Musical director Tim Rosser helps the orchestra and singers bring a full array of colors to the score. Credit also goes to Wes Shippee for balanced sound design between the players and the singers, an important factor in such an intimate theatre space.
A uniformly excellent cast is lead by the soaring soprano of Analisa Leaming as the stubborn yet naïve Amalia. Originally written for Barbara Cook, Amalia’s songs demand a coloratura range, subtlety, comic timing and heart-breaking emotion. Leaming meets the vocal demands with ease and makes the part her own, as a singer and an actress. Her rendition of “Dear Friend” brings the first act to a heart-tugging close.
She Loves Me
Closes August 4, 2013
CTA Theatre Complex
1661 Bay Head Road
Tickets: $19 – $33
Thursdays thru Sundays
Details and Tickets
As Amalia’s foil and unknown pen-pal Georg, Adam Harrington is the picture of a decent guy, two parts charm and one part stick-in-the-mud. His likability and strong baritone were showcased in “Tonight at Eight” and in the catchy title song – reminding me of Fred Astaire during his breeziest moments.
Together Leaming and Harrington share a delicious chemistry and their relationship builds to a gentle, poignant climax by the final curtain – a perfect example of intimacy over bombast.
The rest of the cast offers able support to the leads. In lesser hands, Mr. Maraczek could be a caricature of a stern and elderly boss. Luckily, Dick Decareau uses understated comic timing and handles his role like a seasoned song-and-dance man. He could charm the socks off of anyone. Mark Fishback is a cuddly fussbudget as Sipos, loyal to the parfumerie but even more loyal to his job. Jimmy Mavrikes is an enthusiastic young Arpad.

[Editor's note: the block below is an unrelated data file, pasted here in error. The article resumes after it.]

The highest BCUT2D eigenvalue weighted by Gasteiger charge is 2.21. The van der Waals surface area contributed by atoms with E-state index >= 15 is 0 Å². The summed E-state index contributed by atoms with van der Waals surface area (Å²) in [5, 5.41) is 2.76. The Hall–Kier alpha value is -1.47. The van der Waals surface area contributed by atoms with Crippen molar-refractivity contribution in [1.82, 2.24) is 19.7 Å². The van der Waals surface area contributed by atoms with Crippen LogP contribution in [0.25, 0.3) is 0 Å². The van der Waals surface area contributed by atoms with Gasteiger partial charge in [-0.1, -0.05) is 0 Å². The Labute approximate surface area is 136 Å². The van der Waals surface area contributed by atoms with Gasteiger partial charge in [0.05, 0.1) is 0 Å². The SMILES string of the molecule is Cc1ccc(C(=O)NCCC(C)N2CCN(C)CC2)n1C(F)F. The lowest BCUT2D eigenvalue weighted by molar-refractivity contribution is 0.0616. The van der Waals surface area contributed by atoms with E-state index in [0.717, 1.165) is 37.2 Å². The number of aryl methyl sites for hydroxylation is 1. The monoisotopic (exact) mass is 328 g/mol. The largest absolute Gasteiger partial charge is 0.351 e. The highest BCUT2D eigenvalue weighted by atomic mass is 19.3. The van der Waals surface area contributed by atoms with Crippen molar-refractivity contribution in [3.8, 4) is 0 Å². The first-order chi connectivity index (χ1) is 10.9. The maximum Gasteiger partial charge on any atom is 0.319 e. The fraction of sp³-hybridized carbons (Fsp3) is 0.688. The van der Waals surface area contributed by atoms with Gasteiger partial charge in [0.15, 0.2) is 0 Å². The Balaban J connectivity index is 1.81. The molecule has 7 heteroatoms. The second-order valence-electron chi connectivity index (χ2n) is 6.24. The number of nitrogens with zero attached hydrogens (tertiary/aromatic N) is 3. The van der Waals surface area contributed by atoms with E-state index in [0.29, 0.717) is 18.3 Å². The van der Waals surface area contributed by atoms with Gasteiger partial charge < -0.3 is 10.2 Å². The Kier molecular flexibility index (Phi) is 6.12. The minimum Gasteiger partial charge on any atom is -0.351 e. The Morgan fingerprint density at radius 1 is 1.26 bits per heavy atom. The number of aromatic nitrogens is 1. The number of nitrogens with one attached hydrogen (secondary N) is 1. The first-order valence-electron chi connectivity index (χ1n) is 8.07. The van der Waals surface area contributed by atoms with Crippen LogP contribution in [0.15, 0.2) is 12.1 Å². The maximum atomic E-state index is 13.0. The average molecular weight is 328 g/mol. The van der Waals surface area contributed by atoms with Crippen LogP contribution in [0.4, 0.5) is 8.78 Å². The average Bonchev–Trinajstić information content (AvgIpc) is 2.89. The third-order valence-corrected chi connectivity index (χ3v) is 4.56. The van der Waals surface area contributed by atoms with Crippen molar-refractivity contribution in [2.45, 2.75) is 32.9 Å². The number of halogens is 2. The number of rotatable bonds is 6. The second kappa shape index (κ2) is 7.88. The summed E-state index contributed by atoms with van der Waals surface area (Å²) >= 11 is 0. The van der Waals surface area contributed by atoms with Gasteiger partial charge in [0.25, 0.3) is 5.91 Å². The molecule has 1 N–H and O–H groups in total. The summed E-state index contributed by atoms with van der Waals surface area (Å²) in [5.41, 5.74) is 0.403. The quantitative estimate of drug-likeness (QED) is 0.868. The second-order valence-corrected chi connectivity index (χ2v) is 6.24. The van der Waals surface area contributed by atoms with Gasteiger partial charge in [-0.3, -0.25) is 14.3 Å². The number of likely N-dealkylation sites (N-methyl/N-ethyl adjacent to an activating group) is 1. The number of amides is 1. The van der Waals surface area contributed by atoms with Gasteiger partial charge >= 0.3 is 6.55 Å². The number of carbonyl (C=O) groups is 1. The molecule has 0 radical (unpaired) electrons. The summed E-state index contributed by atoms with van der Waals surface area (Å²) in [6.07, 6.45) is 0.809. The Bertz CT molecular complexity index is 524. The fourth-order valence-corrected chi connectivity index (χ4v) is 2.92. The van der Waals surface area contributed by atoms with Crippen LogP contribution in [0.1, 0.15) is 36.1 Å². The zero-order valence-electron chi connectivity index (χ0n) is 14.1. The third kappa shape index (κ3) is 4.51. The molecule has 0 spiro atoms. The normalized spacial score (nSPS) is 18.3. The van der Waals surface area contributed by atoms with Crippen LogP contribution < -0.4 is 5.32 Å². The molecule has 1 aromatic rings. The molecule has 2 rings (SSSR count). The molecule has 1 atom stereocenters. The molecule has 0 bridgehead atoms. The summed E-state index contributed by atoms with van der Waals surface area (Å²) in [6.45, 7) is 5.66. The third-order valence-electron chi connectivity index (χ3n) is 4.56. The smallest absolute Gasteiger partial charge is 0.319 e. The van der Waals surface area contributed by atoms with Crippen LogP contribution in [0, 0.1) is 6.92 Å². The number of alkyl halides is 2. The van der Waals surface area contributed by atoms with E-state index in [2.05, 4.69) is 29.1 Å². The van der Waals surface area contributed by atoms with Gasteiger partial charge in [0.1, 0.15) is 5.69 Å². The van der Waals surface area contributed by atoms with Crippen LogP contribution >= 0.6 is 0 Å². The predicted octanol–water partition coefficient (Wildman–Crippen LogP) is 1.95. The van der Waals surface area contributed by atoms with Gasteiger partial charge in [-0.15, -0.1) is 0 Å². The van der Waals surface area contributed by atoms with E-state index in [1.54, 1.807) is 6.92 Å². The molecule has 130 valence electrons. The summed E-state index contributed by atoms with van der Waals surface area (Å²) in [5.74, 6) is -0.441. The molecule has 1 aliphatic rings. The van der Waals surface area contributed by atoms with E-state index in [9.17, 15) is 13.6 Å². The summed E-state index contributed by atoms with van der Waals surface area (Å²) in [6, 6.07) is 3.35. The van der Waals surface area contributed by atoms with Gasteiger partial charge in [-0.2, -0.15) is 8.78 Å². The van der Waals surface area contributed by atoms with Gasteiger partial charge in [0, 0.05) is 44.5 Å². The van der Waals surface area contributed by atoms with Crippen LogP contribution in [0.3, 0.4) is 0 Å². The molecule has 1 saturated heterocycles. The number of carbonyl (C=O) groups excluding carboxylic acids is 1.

As the serial lothario Kodaly, Matthew Amira has a devil of a good time, especially in his two songs, “Ilona” and his farewell, “Grand Knowing You.” Rounding out the staff of Maraczek’s is Ilona who escapes from Kodaly’s silky snare and finds clear-eyed love with an optometrist she meets in the library. Jackie Washam brings a powerful belting voice and an impeccable sense of comedy as the worldly Ilona.
Infinity Theatre Company’s She Loves Me boasts winning performances and an effervescent score. If you crave a romantic atmosphere, this valentine of a show may be the perfect diversion.
She Loves Me. Music by Jerry Bock. Lyrics by Sheldon Harnick. Book by Joe Masteroff. Directed and Choreographed by Andrew Rassmussen. Music Direction by Tim Rosser. Featuring Matthew Amira, Dick Decareau, Mark Fishback, Adam Harrington, Analisa Leaming, Jimmy Mavrikes, Matthew Patrick Quinn, Jackie Washam. Chelsey Lynn Alfredo, Max King, Carly Schneider, Andrew Way, Michael Windsor, Lauren Wright. Set Design by Anshuman Bhatia. Costume Design by Tristan Raines. Lighting Design by Jimmy Lawlor. Sound Design by Wes Shippee. Produced by Infinity Theatre Company, Annapolis. Reviewed by Jeff Walker.